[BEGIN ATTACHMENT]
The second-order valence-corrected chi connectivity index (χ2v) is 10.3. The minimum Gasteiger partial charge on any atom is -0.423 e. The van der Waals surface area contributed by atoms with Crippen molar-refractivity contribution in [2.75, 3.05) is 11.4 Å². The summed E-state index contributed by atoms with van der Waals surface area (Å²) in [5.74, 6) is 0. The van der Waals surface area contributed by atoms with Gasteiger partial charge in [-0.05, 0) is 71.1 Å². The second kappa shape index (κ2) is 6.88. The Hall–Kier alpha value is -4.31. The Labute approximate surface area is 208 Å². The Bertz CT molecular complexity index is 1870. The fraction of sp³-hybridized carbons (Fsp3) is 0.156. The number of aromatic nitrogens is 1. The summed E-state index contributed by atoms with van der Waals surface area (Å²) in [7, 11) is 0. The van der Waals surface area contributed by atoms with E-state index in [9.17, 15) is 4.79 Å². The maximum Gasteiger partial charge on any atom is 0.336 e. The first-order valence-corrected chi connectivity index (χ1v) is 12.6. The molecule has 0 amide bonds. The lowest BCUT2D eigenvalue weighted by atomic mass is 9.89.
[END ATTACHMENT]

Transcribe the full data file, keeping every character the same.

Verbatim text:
The second-order valence-corrected chi connectivity index (χ2v) is 10.3. The minimum Gasteiger partial charge on any atom is -0.423 e. The van der Waals surface area contributed by atoms with Crippen molar-refractivity contribution in [2.75, 3.05) is 11.4 Å². The summed E-state index contributed by atoms with van der Waals surface area (Å²) in [5.74, 6) is 0. The van der Waals surface area contributed by atoms with Gasteiger partial charge in [-0.05, 0) is 71.1 Å². The second kappa shape index (κ2) is 6.88. The Hall–Kier alpha value is -4.31. The Labute approximate surface area is 208 Å². The Bertz CT molecular complexity index is 1870. The fraction of sp³-hybridized carbons (Fsp3) is 0.156. The number of aromatic nitrogens is 1. The summed E-state index contributed by atoms with van der Waals surface area (Å²) in [7, 11) is 0. The van der Waals surface area contributed by atoms with E-state index in [9.17, 15) is 4.79 Å². The maximum Gasteiger partial charge on any atom is 0.336 e. The first-order valence-corrected chi connectivity index (χ1v) is 12.6. The molecule has 0 amide bonds. The lowest BCUT2D eigenvalue weighted by atomic mass is 9.89.